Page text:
Multimedia Review: The Incredibles 2

People like Pixar movies for many reasons. But by far, the reason I love this studio so much is that each Pixar movie has a distinct and easily distillable moral center. Each of these has shaped who I am today in some way — ideas like the difficulty of growing up, the importance of preserving childlike wonder into adulthood, and the sham of capitalism, among other things.

But these moral centers are usually quite personal, and the reason Incredibles 2 is the best Pixar movie is that it asks a question concerning not just the viewer, but the way the viewer will affect the world around them.

The intervening years between Incredibles 1 and 2 have of course brought a veritable glut of superhero movies, so this movie had a lot to prove. The difficult line that Incredibles 2 walks — nostalgic yet innovative, human yet fast-paced — is a mammoth achievement in and of itself. But I’d like to focus on the movie’s themes, because Incredibles 2 is a story about people trying to control the superhero narrative. Every character in this film is selling a story, whether to the public or to themselves. Winston Deavor (Bob Odenkirk), media businessman and superhero fanboy, is the most obvious example — he sells the public a controlled narrative about Elastigirl so he can feel better about his father’s death. Elastigirl (Holly Hunter) gets the opportunity in this movie to reclaim her own narrative; the simple glory of saving people and looking cool doing it. And Mr. Incredible (Craig T. Nelson) is of course dealing with giving up that same narrative so he can care for his kids, all the while selling the narrative that he’s a good dad so hard that it eventually becomes true.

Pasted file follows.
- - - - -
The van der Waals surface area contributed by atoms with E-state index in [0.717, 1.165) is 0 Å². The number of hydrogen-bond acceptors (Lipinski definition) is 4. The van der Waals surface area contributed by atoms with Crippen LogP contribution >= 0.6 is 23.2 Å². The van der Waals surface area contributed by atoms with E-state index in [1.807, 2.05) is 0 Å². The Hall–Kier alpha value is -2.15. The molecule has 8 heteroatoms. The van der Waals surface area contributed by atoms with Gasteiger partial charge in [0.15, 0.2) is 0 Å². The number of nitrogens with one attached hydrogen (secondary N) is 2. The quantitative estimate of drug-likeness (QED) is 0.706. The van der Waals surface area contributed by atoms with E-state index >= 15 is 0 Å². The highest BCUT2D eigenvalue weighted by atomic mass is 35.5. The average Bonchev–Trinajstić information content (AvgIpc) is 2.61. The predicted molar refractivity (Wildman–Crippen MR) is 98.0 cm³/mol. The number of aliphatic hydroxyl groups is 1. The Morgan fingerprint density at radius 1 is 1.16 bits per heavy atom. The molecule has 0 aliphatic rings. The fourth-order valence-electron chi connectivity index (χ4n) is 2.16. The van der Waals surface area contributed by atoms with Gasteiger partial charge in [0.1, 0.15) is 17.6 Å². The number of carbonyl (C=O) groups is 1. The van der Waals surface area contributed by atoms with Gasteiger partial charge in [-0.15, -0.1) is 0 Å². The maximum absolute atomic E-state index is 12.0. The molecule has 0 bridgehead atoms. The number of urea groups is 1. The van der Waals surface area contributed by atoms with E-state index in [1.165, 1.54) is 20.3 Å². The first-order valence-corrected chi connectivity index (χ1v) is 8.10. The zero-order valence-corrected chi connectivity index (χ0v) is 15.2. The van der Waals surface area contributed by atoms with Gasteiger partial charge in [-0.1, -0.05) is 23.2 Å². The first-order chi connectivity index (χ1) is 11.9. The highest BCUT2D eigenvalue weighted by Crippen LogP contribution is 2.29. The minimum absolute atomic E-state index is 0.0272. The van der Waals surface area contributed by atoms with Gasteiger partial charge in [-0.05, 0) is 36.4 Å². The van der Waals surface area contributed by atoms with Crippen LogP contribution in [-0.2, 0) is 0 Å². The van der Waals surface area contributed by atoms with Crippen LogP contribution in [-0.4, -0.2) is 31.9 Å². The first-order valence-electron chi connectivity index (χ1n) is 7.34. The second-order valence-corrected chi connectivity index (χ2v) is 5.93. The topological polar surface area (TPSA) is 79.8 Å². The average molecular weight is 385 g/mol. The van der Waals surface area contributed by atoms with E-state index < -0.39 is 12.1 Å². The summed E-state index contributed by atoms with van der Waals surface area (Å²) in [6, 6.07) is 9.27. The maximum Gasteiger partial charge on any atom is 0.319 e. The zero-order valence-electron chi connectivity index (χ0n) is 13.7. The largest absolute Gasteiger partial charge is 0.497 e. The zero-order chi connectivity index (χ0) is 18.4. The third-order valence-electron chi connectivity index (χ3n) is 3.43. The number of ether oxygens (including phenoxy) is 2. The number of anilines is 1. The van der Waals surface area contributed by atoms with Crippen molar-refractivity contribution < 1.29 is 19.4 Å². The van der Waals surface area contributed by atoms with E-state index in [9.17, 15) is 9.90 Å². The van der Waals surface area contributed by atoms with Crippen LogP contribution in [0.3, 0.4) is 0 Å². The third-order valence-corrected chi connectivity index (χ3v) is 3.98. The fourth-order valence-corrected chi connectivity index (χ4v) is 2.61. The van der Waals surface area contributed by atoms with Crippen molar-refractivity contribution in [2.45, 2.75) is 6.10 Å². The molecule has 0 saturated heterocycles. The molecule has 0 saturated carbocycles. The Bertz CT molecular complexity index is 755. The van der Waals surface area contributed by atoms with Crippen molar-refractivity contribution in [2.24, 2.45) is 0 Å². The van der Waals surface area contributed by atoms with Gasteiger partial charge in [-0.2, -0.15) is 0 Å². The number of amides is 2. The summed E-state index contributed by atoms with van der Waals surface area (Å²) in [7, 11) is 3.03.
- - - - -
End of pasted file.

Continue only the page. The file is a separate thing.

Even super-daughter Violet Parr (Sarah Vowell) gets in on this theme, in a comic yet crucial subplot in which her high school crush Tony Ridinger gets his memory of her wiped. There’s a reason that as her mom is reshaping the perception of superheroes in the public eye, Violet is trying to rebuild the memory of herself in Tony. And. . . she doesn’t do a great job.